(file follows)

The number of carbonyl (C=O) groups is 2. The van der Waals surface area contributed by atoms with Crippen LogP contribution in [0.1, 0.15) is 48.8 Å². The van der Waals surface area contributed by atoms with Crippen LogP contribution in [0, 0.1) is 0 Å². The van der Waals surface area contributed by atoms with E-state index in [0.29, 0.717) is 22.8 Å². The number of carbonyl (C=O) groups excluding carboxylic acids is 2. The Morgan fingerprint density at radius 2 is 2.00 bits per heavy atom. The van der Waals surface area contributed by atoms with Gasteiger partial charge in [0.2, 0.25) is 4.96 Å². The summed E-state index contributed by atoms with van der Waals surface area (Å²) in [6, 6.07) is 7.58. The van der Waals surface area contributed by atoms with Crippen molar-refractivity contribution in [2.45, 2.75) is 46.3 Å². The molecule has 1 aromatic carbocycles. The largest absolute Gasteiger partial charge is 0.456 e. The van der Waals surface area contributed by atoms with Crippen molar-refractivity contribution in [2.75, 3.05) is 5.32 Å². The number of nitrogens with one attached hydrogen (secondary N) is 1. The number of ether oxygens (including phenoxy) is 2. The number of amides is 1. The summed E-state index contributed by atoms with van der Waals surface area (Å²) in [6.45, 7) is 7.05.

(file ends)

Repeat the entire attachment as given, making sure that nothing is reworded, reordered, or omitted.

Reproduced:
The number of carbonyl (C=O) groups is 2. The van der Waals surface area contributed by atoms with Crippen LogP contribution in [0.1, 0.15) is 48.8 Å². The van der Waals surface area contributed by atoms with Crippen LogP contribution in [0, 0.1) is 0 Å². The van der Waals surface area contributed by atoms with E-state index in [0.29, 0.717) is 22.8 Å². The number of carbonyl (C=O) groups excluding carboxylic acids is 2. The Morgan fingerprint density at radius 2 is 2.00 bits per heavy atom. The van der Waals surface area contributed by atoms with Gasteiger partial charge in [0.2, 0.25) is 4.96 Å². The summed E-state index contributed by atoms with van der Waals surface area (Å²) in [6, 6.07) is 7.58. The van der Waals surface area contributed by atoms with Crippen molar-refractivity contribution in [2.45, 2.75) is 46.3 Å². The molecule has 1 aromatic carbocycles. The largest absolute Gasteiger partial charge is 0.456 e. The van der Waals surface area contributed by atoms with Crippen molar-refractivity contribution in [2.75, 3.05) is 5.32 Å². The number of nitrogens with one attached hydrogen (secondary N) is 1. The number of ether oxygens (including phenoxy) is 2. The number of amides is 1. The summed E-state index contributed by atoms with van der Waals surface area (Å²) in [6.45, 7) is 7.05.